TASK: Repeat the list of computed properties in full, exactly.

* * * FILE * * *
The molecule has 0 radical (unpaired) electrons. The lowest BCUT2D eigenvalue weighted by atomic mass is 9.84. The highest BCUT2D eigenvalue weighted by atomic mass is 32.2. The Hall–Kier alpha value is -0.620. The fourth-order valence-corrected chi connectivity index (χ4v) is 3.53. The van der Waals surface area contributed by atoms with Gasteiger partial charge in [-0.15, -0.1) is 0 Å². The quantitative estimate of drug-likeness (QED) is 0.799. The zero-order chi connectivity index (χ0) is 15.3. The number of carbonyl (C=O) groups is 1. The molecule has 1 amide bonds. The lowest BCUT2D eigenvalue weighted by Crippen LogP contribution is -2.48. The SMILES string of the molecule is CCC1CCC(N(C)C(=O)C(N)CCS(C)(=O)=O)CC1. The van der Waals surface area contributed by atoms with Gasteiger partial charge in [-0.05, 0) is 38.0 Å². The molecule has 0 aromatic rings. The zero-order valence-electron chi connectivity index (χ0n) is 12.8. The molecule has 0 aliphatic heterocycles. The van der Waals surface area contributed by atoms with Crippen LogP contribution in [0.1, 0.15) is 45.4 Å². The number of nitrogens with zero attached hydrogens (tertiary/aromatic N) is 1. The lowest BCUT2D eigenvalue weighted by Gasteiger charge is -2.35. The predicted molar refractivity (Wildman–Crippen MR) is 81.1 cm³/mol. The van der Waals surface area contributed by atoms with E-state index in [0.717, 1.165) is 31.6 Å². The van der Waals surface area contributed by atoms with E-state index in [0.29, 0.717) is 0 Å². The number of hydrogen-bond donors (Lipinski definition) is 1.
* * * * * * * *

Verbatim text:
The molecule has 0 radical (unpaired) electrons. The lowest BCUT2D eigenvalue weighted by atomic mass is 9.84. The highest BCUT2D eigenvalue weighted by atomic mass is 32.2. The Hall–Kier alpha value is -0.620. The fourth-order valence-corrected chi connectivity index (χ4v) is 3.53. The van der Waals surface area contributed by atoms with Gasteiger partial charge in [-0.15, -0.1) is 0 Å². The quantitative estimate of drug-likeness (QED) is 0.799. The zero-order chi connectivity index (χ0) is 15.3. The number of carbonyl (C=O) groups is 1. The molecule has 1 amide bonds. The lowest BCUT2D eigenvalue weighted by Crippen LogP contribution is -2.48. The SMILES string of the molecule is CCC1CCC(N(C)C(=O)C(N)CCS(C)(=O)=O)CC1. The van der Waals surface area contributed by atoms with Gasteiger partial charge in [-0.05, 0) is 38.0 Å². The molecule has 0 aromatic rings. The zero-order valence-electron chi connectivity index (χ0n) is 12.8. The molecule has 0 aliphatic heterocycles. The van der Waals surface area contributed by atoms with Crippen LogP contribution in [0.1, 0.15) is 45.4 Å². The number of nitrogens with zero attached hydrogens (tertiary/aromatic N) is 1. The lowest BCUT2D eigenvalue weighted by Gasteiger charge is -2.35. The predicted molar refractivity (Wildman–Crippen MR) is 81.1 cm³/mol. The van der Waals surface area contributed by atoms with E-state index in [0.717, 1.165) is 31.6 Å². The van der Waals surface area contributed by atoms with E-state index in [0.29, 0.717) is 0 Å². The number of hydrogen-bond donors (Lipinski definition) is 1.